New Braunfels Herald Zeitung (Newspaper) - August 24, 1997, New Braunfels, Texas
Herald-Zeitung g Sunday, August 24, 1997 Q9AShowChamber sponsors Sept. 9-10 event
The Ticket Sales Committee for the Business Trade Show, sponsored by the Greater New Braunfels Chamber of Commerce, reported brisk ticket sales for the upcoming trade show.
Chair of the Committee and Vice Chair of the General Committee Ramon Chapa said, u... and we still have three weeks to complete the project. As in previous years, we
expect to have the Sneak Preview sold out before the deadline.”
The Ninth Annual Trade Show will take place in the New Braunfels Civic Center on Sept. 9 and IO.
The Sneak Preview will run from 6. to 9:30 p.m. on Sept. 9 and includes upscale entertainment, cocktails and hors d’ oeuvres and 66 exhibitors displaying their product or services.
Chape said, “This has really become the ‘place to be* and offers area residents the opportunity to network in a business/social environment.**
On Sept IO, the show opens at IO arn and closes at 6 p.m. In addition to the exhibits, door prizes will be offered throughout the day and attenders will have the opportunity to register for the Grand Door Prize to be awarded live on KGNB at 6 p.m. Noon entertainment will be available and at 4:30 p.m. a Happy Hour is scheduled with entertainment and free beverages and snacks.
Tickets are still available through a committee member or may be picked up at the chamber office. Call 625-2385 for additional information.
The ticket sales committee for the Greater New Braunfels Chamber of Commerce’s 1997 Business Trade Show prepare for the Sept 9-10 event at the New Braunfels ! Civic Center.
Check cashers ripping off low-income people, consumer group says
By MARCY GORDON
AP Business Writer
WASHINGTON (AP) — Around the turn of the century, agents known as “salary buyers’* would lend strapped workers a few dollars, then recoup the short-term loan phis a substantial fee when the workers were paid.
These days, a consumer group contends, many low-income Americans are being subjected to the same sort of practice by the growing ranks of neighborhood check-cashing businesses.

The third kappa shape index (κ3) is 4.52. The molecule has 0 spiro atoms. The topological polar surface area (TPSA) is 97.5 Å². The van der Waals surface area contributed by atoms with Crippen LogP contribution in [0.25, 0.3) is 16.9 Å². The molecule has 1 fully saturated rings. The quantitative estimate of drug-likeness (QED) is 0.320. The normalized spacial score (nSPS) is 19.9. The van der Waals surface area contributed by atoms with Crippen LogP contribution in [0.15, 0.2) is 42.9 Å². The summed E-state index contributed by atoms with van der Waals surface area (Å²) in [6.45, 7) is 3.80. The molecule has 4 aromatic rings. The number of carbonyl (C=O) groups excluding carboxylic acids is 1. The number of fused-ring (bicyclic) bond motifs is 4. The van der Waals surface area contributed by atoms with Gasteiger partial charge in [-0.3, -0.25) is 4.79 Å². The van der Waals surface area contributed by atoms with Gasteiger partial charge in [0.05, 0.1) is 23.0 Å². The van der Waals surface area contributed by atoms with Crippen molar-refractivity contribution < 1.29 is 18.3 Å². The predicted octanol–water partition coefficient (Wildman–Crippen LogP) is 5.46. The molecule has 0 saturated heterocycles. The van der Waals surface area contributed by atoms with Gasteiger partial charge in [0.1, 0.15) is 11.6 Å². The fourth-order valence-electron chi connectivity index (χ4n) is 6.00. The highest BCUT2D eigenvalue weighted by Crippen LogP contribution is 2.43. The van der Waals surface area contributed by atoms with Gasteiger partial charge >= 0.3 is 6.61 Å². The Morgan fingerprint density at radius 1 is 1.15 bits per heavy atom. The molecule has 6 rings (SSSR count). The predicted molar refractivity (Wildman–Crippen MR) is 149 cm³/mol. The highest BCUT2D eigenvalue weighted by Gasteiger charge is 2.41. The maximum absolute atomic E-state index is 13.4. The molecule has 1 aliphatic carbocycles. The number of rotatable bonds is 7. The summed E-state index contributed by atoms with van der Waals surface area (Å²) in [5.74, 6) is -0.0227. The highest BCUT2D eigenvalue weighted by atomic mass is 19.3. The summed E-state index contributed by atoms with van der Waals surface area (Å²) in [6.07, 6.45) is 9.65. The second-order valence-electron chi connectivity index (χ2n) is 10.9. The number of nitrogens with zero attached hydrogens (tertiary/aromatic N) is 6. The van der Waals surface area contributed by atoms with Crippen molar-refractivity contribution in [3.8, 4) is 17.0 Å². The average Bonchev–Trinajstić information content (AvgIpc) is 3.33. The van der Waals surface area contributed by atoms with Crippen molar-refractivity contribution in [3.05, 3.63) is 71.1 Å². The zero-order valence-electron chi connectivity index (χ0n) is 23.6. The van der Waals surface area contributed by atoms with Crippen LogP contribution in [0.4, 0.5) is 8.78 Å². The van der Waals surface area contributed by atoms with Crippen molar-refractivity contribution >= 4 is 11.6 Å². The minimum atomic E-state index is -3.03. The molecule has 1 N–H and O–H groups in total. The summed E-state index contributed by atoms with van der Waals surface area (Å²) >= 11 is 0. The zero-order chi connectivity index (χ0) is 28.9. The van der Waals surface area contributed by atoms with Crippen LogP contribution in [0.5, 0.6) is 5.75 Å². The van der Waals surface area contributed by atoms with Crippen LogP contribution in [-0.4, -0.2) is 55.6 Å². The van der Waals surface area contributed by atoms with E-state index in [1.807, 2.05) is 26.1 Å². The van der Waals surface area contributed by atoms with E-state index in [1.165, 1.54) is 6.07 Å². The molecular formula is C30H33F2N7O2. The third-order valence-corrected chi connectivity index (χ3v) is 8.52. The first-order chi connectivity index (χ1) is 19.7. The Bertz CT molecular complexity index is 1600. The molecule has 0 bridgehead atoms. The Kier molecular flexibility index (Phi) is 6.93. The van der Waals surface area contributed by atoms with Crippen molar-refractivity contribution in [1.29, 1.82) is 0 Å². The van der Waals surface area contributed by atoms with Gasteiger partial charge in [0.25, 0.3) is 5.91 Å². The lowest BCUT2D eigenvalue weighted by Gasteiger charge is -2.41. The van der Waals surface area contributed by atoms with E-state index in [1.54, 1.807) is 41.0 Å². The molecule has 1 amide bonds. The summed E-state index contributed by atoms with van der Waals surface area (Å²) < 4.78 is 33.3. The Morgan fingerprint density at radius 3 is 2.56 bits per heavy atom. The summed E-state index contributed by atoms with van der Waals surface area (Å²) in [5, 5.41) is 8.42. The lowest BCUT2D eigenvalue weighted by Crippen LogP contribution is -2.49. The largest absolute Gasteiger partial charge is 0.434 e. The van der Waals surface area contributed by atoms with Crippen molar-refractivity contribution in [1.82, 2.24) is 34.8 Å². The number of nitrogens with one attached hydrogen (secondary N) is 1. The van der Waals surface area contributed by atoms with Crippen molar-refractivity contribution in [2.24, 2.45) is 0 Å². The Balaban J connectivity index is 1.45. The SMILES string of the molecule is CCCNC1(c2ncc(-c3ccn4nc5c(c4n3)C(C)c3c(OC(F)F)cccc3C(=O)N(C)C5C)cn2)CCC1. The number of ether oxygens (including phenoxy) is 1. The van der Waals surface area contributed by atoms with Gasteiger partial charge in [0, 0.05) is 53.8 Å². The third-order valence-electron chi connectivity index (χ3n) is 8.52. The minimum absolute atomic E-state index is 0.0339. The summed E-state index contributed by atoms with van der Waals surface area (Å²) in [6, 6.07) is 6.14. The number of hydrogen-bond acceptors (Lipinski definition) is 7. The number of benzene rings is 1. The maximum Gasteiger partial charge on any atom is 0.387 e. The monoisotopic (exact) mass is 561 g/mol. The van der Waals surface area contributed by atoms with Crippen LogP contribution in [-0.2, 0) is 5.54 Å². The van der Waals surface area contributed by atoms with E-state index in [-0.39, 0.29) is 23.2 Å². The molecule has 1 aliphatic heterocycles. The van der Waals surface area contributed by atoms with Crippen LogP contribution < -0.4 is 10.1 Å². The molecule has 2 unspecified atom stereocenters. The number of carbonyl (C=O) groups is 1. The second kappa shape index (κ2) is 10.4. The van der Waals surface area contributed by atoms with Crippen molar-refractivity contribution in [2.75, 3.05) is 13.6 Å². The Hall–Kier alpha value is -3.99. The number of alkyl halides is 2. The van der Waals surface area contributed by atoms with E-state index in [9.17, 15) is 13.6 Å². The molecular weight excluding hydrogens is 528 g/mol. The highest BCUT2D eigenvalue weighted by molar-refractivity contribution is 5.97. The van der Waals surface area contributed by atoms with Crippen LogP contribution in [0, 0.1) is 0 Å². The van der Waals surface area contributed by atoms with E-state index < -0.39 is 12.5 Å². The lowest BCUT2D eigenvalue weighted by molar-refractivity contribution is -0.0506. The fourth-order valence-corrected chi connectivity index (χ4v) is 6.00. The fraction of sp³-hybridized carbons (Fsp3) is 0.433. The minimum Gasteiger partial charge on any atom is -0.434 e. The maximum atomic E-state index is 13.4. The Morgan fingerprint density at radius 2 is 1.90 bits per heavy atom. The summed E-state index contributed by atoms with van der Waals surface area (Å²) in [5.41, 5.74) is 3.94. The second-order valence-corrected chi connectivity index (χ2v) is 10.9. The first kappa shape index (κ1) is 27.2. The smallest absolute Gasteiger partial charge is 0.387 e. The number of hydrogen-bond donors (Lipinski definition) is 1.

The Consumer Federation of America, releasing a survey Thursday, also said consumers forced by rising bard: fees to turn to the storefront outlets are getting soaked with excessive charges to cash their checks there.
A trade group representing the industry countered that many consumers prefer the convenience of check-cashing outlets, which often are open longer hours than banks.
The consumer group, which surveyed 111 check-cashing outlets in 23 of the nation's largest urban areas, found that fees for cashing a paycheck ranged from I percent to 6 percent and averaged 2.34 percent. Fees for personal checks ranged from 1.85 percent to 16 percent, Averaging 9.36 pei^pgt
In a fast-growing sideline, some check-cashing operations also make loans to customers on postdated personal checks to tide them over until their next pay day, at interest rates equivalent to 261 percent to 913 percent a year, tile survey found.
Some 12 million American families cannot afford to maintain regular bank accounts, according to the Treasury Department. Stephen Brobeck, executive director of the consumer group, said more titan half of black and Hispanic households either have no accounts or very small deposits with banks, thrifts or credit unions.
Increasingly, these people are turning to check cashers, often located in low-income and minority neighborhoods but which have recently expanded into suburban areas.
There are now about 6,000 outlets in the United States, cashing more than 200 million checks a year worth some $55 billion, according to the National Check Cashers Association.
Only 18 states regulate check cashers and only 12 of them impose caps on the fees they charge, the Consumer Federation said
“No area of financial services is in greater need of effective consumer protections,*’ said Jean Amt Fox, tHt group’s director.
Homebuyers expecting, more from homes
Lower interest rates help families ‘move up’
Today’s homeowners desire more - more home, that is.
Demand for larger homes with more amenities has increased steadily since 1970, according to a recent report by Hearthstone Advisors. The number of new homes larger than 2,400 square feet has increased significantly from IO percent in the mid-1970s to almost 30 percent today.